• A sample probe, which is the piece of equipment responsible for removing the sample from the flue gas stream.
  • A pump or other pneumatic plumbing equipment, which contains valves that regulate the extraction and distribution of the sample along the sample line. This regulation is normally conducted remotely by a programmable logic controller (PLC).
  • A sample line, along which the sample is transmitted to direct it to the analysing hardware.
  • An analyser (or analysers), which are capable of assessing the concentration of certain pollutants within the gas sample.
  • Filters to remove harmful contaminants like particulate matter (PM), which can damage the analyser equipment.
  • Conditioning equipment to remove water or other elements which could impact upon the capabilities of the analyser equipment and skew the results it produces.
  • A calibration system, which is responsible for the injection of certain gases into the sample line in order to correctly calibrate the sample.
  • A Data Acquisition and Handling System (DAHS), which is a centralised computer system that can collect, store and analyse the data, including the ability to perform calculations aimed at revealing the total mass emissions of a site over time.

While not all of these components may be present and in operation at every site, several of them (such as the sample probe, analysers and filtration equipment) are mandatory for all facilities and for all pollutants. Additionally, DAHS are also a legal requirement in many sites and can incorporate flow rate data in order to produce the concentration measures in a mass per hour format.

What types of pollutants are measured using CEMS?

CEMS are capable of monitoring the concentrations of a wide variety of different pollutants, depending on the site in question, the purpose for which it is used and the specific type of contamination which must be measured. Not all CEMS are capable of measuring all types of pollution, with targeted monitoring systems in place at sites across the UK and beyond based upon the targeted contaminants in question.

Generally speaking, however, the main pollutants measured by CEMS include carbon monoxide (CO), carbon dioxide (CO2), sulphur dioxide (SO2), nitrogen oxides (NOx), hydrogen chloride (HCI), particulate matter (PM), volatile organic compounds (VOCs), ozone (O3) and heavy metals such as mercury (Hg). It should be noted that a monitoring system which is specifically designed to quantify levels of particulate matter requires extra filtration and conditioning steps to ensure the contaminant does not damage the analysing equipment. This type of system is known as a PEMS.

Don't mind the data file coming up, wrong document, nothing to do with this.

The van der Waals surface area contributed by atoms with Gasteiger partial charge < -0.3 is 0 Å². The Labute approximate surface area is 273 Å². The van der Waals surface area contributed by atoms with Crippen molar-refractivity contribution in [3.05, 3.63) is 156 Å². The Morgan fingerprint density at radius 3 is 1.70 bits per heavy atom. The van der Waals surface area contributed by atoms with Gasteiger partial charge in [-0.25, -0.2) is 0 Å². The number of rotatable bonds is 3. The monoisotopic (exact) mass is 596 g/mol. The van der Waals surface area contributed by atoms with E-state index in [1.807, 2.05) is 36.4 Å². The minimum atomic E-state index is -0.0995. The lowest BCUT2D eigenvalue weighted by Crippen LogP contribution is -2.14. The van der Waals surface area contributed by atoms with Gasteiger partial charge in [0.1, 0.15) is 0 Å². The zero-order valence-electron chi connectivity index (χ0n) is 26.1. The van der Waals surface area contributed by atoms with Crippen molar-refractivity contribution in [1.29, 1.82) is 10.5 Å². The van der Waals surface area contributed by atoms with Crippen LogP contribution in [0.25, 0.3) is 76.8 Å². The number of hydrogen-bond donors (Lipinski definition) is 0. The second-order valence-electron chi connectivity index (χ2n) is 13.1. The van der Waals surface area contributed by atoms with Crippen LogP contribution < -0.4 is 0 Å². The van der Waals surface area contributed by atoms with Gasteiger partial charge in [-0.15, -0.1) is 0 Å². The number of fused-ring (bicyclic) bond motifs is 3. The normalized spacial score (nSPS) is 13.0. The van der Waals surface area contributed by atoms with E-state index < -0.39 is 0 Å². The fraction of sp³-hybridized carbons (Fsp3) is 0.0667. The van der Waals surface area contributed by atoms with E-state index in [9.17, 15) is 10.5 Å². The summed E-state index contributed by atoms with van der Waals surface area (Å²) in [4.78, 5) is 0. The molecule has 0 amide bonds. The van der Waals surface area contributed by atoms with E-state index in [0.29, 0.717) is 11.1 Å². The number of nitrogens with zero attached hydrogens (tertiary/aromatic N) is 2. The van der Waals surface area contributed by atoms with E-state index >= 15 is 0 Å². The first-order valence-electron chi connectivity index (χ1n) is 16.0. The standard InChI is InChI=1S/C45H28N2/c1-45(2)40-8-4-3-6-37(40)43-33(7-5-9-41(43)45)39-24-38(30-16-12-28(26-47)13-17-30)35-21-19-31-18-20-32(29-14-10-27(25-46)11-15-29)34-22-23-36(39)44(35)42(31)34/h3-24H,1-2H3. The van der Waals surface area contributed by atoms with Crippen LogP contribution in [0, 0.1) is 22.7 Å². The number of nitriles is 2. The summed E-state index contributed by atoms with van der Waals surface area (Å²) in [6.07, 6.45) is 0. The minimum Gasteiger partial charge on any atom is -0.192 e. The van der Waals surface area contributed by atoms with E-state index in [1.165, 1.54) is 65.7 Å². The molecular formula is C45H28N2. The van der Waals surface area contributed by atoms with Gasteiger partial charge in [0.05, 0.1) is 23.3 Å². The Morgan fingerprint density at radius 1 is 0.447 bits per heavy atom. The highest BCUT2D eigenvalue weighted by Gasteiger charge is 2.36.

Meanwhile, CEMS can also be set up to monitor other parameters of a site’s flue gas effluent in order to reveal insights into its day-to-day functioning. These include such variables as the air flow in the sample (which can help to produce readings of contamination concentration on a mass per hour basis), the moisture levels of the gas and the opacity of the flue gases. Systems specifically designed to calculate pollutant levels by measuring the transmittance and opacity of the sample are called COMS.

What are the maximum emissions limits in the UK?

Even though the UK has now left the EU, the maximum emissions limits employed in the country still mirror those of the bloc. These are defined by the Industrial Emissions Directive and are updated on a regular basis. The maximum thresholds differ depending on the size of the facility in question and the specific pollutants being targeted. Here’s a breakdown of the maximum emissions limits for both medium combustion plants (MCPs) and large combustion plants (LCPs).

Existing MCPs

Pollutant

Biomass

Other solids

Gas oil

Other liquid

Natural gas

Other gases

SO2

200

400

-

350

-

35

NOx

650

650

200

650

200

250

Dust

30

30

-

30

-

-

New MCPs

Pollutant

Biomass

Other solids

Gas oil

Other liquid

Natural gas

Other gases

SO2

200

400

-

350

-

35

NOx

300

300

200

300

100

200

Dust

20

20

-

20

-

-

LCPs

Pollutant

Existing plants

New plants

 

Solids

Liquids

Gases

Solids

Liquids

Gases

SO2

200

200

35

150

150

35

NOx

200

150

100

150

100

100

Dust

20

20

5

10

10

5

*All values are mg/m3

For reference, an MCP is defined as a plant which involves a thermal input of between 1MW and 50MW. By contrast, LCPs are defined as all sites whose thermal input exceeds 50MW. For more information on the specific legislation surrounding maximum emissions limits in this country, please consult the informative guide What Are the Normal Limits for Emissions Monitoring and the investigate article Should We Measure Emissions at Lower Limits?, both of which examine the issue in greater detail.